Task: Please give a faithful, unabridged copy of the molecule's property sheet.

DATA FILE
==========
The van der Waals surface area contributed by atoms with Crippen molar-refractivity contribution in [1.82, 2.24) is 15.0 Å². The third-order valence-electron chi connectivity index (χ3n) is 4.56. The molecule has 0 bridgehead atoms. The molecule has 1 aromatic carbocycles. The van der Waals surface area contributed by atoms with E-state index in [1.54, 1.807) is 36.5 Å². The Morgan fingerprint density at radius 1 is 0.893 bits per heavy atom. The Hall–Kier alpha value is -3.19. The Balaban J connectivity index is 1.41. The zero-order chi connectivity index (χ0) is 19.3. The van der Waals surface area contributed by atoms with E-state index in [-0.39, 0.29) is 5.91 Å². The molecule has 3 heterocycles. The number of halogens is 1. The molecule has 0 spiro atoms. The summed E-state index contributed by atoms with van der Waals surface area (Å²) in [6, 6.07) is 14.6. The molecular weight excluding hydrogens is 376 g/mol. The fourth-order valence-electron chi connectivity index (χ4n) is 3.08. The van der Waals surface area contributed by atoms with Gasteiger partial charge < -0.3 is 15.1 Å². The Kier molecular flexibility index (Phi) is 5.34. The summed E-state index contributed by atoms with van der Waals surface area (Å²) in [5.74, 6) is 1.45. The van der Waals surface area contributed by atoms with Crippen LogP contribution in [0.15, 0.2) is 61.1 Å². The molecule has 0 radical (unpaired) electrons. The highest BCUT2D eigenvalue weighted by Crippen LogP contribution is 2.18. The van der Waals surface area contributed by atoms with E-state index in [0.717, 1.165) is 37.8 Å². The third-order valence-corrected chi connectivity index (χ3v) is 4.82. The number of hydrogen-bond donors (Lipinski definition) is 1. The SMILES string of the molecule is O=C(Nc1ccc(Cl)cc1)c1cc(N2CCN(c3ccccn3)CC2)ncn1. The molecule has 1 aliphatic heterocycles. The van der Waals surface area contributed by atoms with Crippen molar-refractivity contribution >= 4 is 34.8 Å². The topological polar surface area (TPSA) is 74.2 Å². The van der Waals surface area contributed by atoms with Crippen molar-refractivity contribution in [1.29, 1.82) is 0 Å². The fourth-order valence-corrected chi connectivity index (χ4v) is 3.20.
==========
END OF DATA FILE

The van der Waals surface area contributed by atoms with Crippen molar-refractivity contribution in [1.82, 2.24) is 15.0 Å². The third-order valence-electron chi connectivity index (χ3n) is 4.56. The molecule has 0 bridgehead atoms. The molecule has 1 aromatic carbocycles. The van der Waals surface area contributed by atoms with E-state index in [1.54, 1.807) is 36.5 Å². The Morgan fingerprint density at radius 1 is 0.893 bits per heavy atom. The Hall–Kier alpha value is -3.19. The Balaban J connectivity index is 1.41. The zero-order chi connectivity index (χ0) is 19.3. The van der Waals surface area contributed by atoms with E-state index in [-0.39, 0.29) is 5.91 Å². The molecule has 3 heterocycles. The number of halogens is 1. The molecule has 0 spiro atoms. The summed E-state index contributed by atoms with van der Waals surface area (Å²) in [6, 6.07) is 14.6. The molecular weight excluding hydrogens is 376 g/mol. The fourth-order valence-electron chi connectivity index (χ4n) is 3.08. The van der Waals surface area contributed by atoms with Gasteiger partial charge < -0.3 is 15.1 Å². The Kier molecular flexibility index (Phi) is 5.34. The summed E-state index contributed by atoms with van der Waals surface area (Å²) in [5.74, 6) is 1.45. The van der Waals surface area contributed by atoms with Crippen LogP contribution in [0.15, 0.2) is 61.1 Å². The molecule has 0 radical (unpaired) electrons. The highest BCUT2D eigenvalue weighted by Crippen LogP contribution is 2.18. The van der Waals surface area contributed by atoms with E-state index in [0.717, 1.165) is 37.8 Å². The third-order valence-corrected chi connectivity index (χ3v) is 4.82. The number of hydrogen-bond donors (Lipinski definition) is 1. The SMILES string of the molecule is O=C(Nc1ccc(Cl)cc1)c1cc(N2CCN(c3ccccn3)CC2)ncn1. The molecule has 1 aliphatic heterocycles. The van der Waals surface area contributed by atoms with Crippen molar-refractivity contribution >= 4 is 34.8 Å². The topological polar surface area (TPSA) is 74.2 Å². The van der Waals surface area contributed by atoms with Crippen molar-refractivity contribution in [1.29, 1.82) is 0 Å². The fourth-order valence-corrected chi connectivity index (χ4v) is 3.20.